If Cruz wins Iowa, will Republicans stop pandering to special interests?

Every candidate who has won Iowa since 1980 has supported the hateful ethanol subsidies and/or mandate, which makes both fuel and food much more expensive for no good reason.  But if Ted Cruz, who opposes the ethanol mandate, wins Iowa, which seems increasingly likely, does this mean that we will finally have a leader who has the strength to stop pandering to special interest groups?

Every Republican who has won the Iowa caucuses since 1980 has strongly backed ethanol. Bob Dole was known in 1988 and 1996 as “Senator Ethanol.” Citing his opposition to ethanol, John McCain basically bypassed the Hawkeye State in 2000 and 2008. George W. Bush followed through on his promise to “strongly support” the corn-for-energy industry, creating the Renewable Fuel Standard, which still requires refiners to mix a certain amount of ethanol into gasoline. Some credit Rick Santorum’s narrow Iowa victory in 2012 to his vocal support for biofuels, a flip-flop from his time in the Senate.

— Enter Ted Cruz. Insiders agree the Texas senator is the current frontrunner going into the Feb. 1 caucuses. He’s been unabashedly critical of federal support for ethanol, including the RFS, which he sees as market-distorting corporate welfare.

— Recognizing he poses an existential threat to the special benefits it receives from the government, the corn lobby is going all in to stop Cruz in Iowa.

 If Cruz wins Iowa, it could become untenable for a Republican to embrace the RFS in 2020 and win over fiscal conservatives. Outside groups – and major donors – will be able to cite Cruz’s victory and refuse to be as forgiving as they have historically of a politician breaking with free-market orthodoxy in the name of political exigency.

“The ethanol mandate represents the kind of Washington insider politics that taxpayers hate,” Club for Growth President David McIntosh told the 202. “The fact that Sen. Cruz is leading in Iowa and has been clear in his opposition to the mandate should put all of the subsidy-hunting lobbyists on notice that their days are numbered.”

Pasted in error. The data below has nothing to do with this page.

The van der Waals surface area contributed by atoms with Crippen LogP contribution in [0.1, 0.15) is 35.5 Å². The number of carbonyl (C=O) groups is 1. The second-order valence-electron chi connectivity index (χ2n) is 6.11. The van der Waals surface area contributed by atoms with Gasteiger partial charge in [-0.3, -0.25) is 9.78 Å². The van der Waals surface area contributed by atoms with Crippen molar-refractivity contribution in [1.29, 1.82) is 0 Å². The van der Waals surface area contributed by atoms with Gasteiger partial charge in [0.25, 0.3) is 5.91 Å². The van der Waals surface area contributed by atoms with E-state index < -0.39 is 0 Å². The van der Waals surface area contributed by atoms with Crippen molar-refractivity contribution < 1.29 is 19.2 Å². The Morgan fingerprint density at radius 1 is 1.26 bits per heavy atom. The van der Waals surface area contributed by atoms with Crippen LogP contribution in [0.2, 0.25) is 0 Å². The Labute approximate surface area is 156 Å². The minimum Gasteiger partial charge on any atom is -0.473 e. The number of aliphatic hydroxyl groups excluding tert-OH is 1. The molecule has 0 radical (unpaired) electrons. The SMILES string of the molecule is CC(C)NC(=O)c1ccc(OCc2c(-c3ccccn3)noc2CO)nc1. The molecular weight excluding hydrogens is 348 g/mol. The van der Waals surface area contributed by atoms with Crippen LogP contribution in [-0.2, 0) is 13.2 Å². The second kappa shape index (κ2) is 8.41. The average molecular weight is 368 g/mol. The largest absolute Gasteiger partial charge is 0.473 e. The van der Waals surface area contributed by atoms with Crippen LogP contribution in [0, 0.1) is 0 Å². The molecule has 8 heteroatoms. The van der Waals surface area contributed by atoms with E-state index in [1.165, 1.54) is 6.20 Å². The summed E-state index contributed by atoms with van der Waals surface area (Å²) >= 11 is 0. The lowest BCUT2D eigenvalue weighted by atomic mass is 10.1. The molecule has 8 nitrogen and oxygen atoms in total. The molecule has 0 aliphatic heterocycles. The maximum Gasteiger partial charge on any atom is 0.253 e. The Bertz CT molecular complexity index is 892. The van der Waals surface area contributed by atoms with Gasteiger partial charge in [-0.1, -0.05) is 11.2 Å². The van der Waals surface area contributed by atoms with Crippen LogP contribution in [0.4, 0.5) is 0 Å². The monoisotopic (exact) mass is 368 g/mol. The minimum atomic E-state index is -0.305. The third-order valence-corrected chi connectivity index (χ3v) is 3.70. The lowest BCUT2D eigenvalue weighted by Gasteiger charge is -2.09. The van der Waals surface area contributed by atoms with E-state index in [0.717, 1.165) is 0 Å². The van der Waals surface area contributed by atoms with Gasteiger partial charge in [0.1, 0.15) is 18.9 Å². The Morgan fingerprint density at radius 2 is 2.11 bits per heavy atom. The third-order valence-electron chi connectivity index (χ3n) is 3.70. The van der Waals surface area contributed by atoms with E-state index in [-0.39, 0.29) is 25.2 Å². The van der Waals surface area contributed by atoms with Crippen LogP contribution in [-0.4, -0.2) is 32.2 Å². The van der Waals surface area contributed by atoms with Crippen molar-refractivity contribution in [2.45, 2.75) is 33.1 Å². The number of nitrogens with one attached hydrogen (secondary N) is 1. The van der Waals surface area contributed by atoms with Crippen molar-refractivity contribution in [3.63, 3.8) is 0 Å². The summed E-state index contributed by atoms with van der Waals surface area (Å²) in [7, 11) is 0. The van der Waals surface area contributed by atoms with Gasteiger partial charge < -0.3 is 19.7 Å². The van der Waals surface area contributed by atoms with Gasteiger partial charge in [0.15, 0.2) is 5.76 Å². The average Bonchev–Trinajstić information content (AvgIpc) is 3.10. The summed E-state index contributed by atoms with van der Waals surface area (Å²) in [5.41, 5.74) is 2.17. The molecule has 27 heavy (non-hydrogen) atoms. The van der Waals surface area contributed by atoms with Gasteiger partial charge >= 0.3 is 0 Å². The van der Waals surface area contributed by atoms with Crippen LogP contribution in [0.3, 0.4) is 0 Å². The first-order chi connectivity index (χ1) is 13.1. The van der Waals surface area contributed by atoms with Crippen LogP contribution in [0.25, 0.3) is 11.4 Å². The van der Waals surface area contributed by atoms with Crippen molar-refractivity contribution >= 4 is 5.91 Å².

Meanwhile, the candidate who insists he is indebted to no one insists on embracing this corporate welfare:

Donald Trump, who has seen Cruz overtake him in the state, has unabashedly embraced ethanol. At a Des Moines rally two weeks ago, he surrounded himself on stage with ethanol proponents, all wearing green shirts.

Let's face it: the ethanol mandate should be the easiest form of corporate welfare to stop.  It doesn't affect starving children or women; it doesn't involve racial issues; the main affected group are big, fat agri-businesses greedy for rules that will give them taxpayer money.  Ted Cruz has also said that he wants to eliminate the IRS, the Department of Education, the Department of Commerce, the Department of Energy, and other bureaucracies.

When asked how he would balance the budget, Donald Trump merely says he will bring jobs back to America, and that will increase revenues.  He has never talked about cutting the size of government.  That's regrettable.

This article was written by Ed Straker, senior writer of NewsMachete.com, the conservative news site.

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